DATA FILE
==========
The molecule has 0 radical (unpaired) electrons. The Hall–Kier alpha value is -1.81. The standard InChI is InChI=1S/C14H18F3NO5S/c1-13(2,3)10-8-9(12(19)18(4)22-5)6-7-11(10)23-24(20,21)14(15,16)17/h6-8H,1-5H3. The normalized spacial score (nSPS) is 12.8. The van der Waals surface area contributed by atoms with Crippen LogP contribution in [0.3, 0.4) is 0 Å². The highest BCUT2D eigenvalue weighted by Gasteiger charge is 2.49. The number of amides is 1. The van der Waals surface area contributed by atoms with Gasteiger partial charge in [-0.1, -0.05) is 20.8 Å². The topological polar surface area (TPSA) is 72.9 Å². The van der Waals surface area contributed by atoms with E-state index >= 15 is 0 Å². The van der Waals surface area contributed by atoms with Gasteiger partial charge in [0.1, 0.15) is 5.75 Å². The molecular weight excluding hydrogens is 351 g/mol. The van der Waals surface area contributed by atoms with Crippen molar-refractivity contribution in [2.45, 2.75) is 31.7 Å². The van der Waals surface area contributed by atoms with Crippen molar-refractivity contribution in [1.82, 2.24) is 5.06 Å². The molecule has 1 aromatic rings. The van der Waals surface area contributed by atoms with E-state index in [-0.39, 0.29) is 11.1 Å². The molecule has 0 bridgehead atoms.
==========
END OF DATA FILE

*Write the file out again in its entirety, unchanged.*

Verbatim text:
The molecule has 0 radical (unpaired) electrons. The Hall–Kier alpha value is -1.81. The standard InChI is InChI=1S/C14H18F3NO5S/c1-13(2,3)10-8-9(12(19)18(4)22-5)6-7-11(10)23-24(20,21)14(15,16)17/h6-8H,1-5H3. The normalized spacial score (nSPS) is 12.8. The van der Waals surface area contributed by atoms with Crippen LogP contribution in [0.3, 0.4) is 0 Å². The highest BCUT2D eigenvalue weighted by Gasteiger charge is 2.49. The number of amides is 1. The van der Waals surface area contributed by atoms with Gasteiger partial charge in [-0.1, -0.05) is 20.8 Å². The topological polar surface area (TPSA) is 72.9 Å². The van der Waals surface area contributed by atoms with E-state index >= 15 is 0 Å². The van der Waals surface area contributed by atoms with Gasteiger partial charge in [0.1, 0.15) is 5.75 Å². The molecular weight excluding hydrogens is 351 g/mol. The van der Waals surface area contributed by atoms with Crippen molar-refractivity contribution in [2.45, 2.75) is 31.7 Å². The van der Waals surface area contributed by atoms with Crippen molar-refractivity contribution in [1.82, 2.24) is 5.06 Å². The molecule has 1 aromatic rings. The van der Waals surface area contributed by atoms with E-state index in [-0.39, 0.29) is 11.1 Å². The molecule has 0 bridgehead atoms.